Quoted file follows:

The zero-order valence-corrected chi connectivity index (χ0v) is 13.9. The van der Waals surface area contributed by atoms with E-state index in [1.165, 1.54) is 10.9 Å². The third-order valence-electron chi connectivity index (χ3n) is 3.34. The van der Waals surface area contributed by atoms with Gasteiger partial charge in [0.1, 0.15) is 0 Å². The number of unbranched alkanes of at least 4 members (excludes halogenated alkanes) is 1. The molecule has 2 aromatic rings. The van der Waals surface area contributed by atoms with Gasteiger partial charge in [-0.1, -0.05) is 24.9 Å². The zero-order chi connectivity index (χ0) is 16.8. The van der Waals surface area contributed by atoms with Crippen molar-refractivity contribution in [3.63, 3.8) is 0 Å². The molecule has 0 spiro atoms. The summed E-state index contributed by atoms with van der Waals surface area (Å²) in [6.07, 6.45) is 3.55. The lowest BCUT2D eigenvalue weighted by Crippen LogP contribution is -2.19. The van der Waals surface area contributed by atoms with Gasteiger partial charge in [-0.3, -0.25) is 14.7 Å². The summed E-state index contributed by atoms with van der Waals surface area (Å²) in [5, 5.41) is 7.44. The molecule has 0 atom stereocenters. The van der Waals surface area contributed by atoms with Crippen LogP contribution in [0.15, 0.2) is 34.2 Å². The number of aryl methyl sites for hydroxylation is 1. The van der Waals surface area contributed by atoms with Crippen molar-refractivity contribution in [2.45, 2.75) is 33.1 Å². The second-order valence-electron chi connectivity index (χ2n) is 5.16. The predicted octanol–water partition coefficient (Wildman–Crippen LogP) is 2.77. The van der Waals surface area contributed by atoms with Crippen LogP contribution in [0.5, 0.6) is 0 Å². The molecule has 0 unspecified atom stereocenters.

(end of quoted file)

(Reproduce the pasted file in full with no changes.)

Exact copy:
The zero-order valence-corrected chi connectivity index (χ0v) is 13.9. The van der Waals surface area contributed by atoms with E-state index in [1.165, 1.54) is 10.9 Å². The third-order valence-electron chi connectivity index (χ3n) is 3.34. The van der Waals surface area contributed by atoms with Gasteiger partial charge in [0.1, 0.15) is 0 Å². The number of unbranched alkanes of at least 4 members (excludes halogenated alkanes) is 1. The molecule has 2 aromatic rings. The van der Waals surface area contributed by atoms with Gasteiger partial charge in [-0.1, -0.05) is 24.9 Å². The zero-order chi connectivity index (χ0) is 16.8. The van der Waals surface area contributed by atoms with Crippen molar-refractivity contribution in [3.63, 3.8) is 0 Å². The molecule has 0 spiro atoms. The summed E-state index contributed by atoms with van der Waals surface area (Å²) in [6.07, 6.45) is 3.55. The lowest BCUT2D eigenvalue weighted by Crippen LogP contribution is -2.19. The van der Waals surface area contributed by atoms with Gasteiger partial charge in [-0.3, -0.25) is 14.7 Å². The summed E-state index contributed by atoms with van der Waals surface area (Å²) in [5, 5.41) is 7.44. The molecule has 0 atom stereocenters. The van der Waals surface area contributed by atoms with Crippen LogP contribution in [0.15, 0.2) is 34.2 Å². The number of aryl methyl sites for hydroxylation is 1. The van der Waals surface area contributed by atoms with Crippen molar-refractivity contribution in [2.45, 2.75) is 33.1 Å². The second-order valence-electron chi connectivity index (χ2n) is 5.16. The predicted octanol–water partition coefficient (Wildman–Crippen LogP) is 2.77. The van der Waals surface area contributed by atoms with Crippen LogP contribution in [0.5, 0.6) is 0 Å². The molecule has 0 unspecified atom stereocenters.